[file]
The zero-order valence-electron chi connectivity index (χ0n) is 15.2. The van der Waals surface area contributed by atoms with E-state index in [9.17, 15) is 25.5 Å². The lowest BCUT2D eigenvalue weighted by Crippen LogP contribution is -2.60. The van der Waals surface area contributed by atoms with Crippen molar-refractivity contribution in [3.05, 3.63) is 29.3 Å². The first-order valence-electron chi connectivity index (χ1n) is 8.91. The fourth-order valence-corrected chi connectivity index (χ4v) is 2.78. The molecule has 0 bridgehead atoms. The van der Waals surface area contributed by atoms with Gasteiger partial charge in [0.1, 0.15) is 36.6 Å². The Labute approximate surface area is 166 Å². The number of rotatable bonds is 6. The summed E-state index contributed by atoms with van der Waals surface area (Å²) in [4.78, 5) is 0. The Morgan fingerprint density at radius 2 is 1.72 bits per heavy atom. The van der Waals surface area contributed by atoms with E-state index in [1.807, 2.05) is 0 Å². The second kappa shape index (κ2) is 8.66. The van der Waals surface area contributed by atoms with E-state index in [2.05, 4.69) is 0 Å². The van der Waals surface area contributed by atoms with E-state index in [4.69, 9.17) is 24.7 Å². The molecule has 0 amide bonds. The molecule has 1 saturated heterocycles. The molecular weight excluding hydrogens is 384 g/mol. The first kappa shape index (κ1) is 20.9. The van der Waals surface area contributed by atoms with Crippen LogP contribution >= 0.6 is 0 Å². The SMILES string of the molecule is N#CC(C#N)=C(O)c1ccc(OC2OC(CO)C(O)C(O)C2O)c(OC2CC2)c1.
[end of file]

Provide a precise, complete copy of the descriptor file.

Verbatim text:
The zero-order valence-electron chi connectivity index (χ0n) is 15.2. The van der Waals surface area contributed by atoms with E-state index in [9.17, 15) is 25.5 Å². The lowest BCUT2D eigenvalue weighted by Crippen LogP contribution is -2.60. The van der Waals surface area contributed by atoms with Crippen molar-refractivity contribution in [3.05, 3.63) is 29.3 Å². The first-order valence-electron chi connectivity index (χ1n) is 8.91. The fourth-order valence-corrected chi connectivity index (χ4v) is 2.78. The molecule has 0 bridgehead atoms. The van der Waals surface area contributed by atoms with Gasteiger partial charge in [0.1, 0.15) is 36.6 Å². The Labute approximate surface area is 166 Å². The number of rotatable bonds is 6. The summed E-state index contributed by atoms with van der Waals surface area (Å²) in [4.78, 5) is 0. The Morgan fingerprint density at radius 2 is 1.72 bits per heavy atom. The van der Waals surface area contributed by atoms with E-state index in [1.807, 2.05) is 0 Å². The second kappa shape index (κ2) is 8.66. The van der Waals surface area contributed by atoms with E-state index in [2.05, 4.69) is 0 Å². The van der Waals surface area contributed by atoms with E-state index in [4.69, 9.17) is 24.7 Å². The molecule has 0 amide bonds. The molecule has 1 saturated heterocycles. The molecular weight excluding hydrogens is 384 g/mol. The first kappa shape index (κ1) is 20.9. The van der Waals surface area contributed by atoms with Crippen LogP contribution >= 0.6 is 0 Å². The SMILES string of the molecule is N#CC(C#N)=C(O)c1ccc(OC2OC(CO)C(O)C(O)C2O)c(OC2CC2)c1.